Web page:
In April, Instagram announced that it would test hiding the total number of like counts on posts in Canada. Users could however, still see how many likes their own posts received, but the counts on others’ pages would be hidden, until, last week when the Facebook-owned company announced that it would run the same “test” in six more countries: Australia, Brazil, Ireland, Italy, Japan, and New Zealand. For influencers who for the most part, make a living off of ‘likes’, the huge decision by the social networking site rings louder than ever.
With the removal of like counts, influencers are posited on the edge where they could lose their online fame and fortune. Influencers in Australia in fact, could struggle to find sponsorships and paid posts after Instagram removes to iconic feature in the country.
We’re currently running a test that hides the total number of likes and video views for some people in the following countries:— Instagram (@instagram) July 17, 2019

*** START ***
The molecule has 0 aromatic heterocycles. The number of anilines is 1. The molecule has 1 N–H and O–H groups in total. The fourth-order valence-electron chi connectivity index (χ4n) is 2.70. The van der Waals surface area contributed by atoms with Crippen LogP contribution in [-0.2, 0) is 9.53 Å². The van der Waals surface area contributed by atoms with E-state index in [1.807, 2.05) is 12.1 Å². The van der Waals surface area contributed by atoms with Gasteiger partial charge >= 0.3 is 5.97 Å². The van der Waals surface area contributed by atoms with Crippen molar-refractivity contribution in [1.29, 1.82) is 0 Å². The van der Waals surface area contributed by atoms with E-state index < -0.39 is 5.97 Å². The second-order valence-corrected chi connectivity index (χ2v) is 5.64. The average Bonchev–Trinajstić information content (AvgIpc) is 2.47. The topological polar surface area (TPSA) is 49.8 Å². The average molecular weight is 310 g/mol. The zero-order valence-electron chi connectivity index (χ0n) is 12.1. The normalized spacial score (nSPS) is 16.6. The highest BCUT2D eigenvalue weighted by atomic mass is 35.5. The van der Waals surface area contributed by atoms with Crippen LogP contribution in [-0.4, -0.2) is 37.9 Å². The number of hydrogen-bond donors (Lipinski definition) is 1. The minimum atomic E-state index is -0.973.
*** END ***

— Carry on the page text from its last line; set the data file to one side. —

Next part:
✅ New Zealand pic.twitter.com/2OdzpIUBka
This flipping decision for Instagram users is however gaining no sympathy from the majority of Australians who have rather asked the influencers to get ‘real jobs’.
'I'm sure they're hiring at Woolies and Coles,' wrote one woman to Facebook on Monday, after Daily Mail Australia first revealed how many influencers may now struggle to secure new sponsorships going forward.
'I'd be devastated too if I found a job that I had to do basically nothing and then had to now work for it,' wrote another on Facebook.
The unforeseen move is in fact, already seeing an unprecedented effect on reality stars and influencers, who are losing thousands of followers a day. According to analytics website Social Blade, reality TV show Married At First Sight’sElizabeth Sobinoff is already feeling the effects of the change. A total of 683 people unfollowed her on Monday with a further 182 unfollowing her the day before.
What do you think about this decision? For quite some time now, Instagram has been at the receiving end of criticism blows with many associating the photo sharing app as promulgating anxiety, depression, bullying and FOMO, or the “fear of missing out.” As of now, the decision remains divided, ‘’Millions sometimes. That’s besides the point - I’m happy that young people aren’t going to have to base their self worth/the worth of content they love from a number on a screen’’ musician Troy Sivan wrote.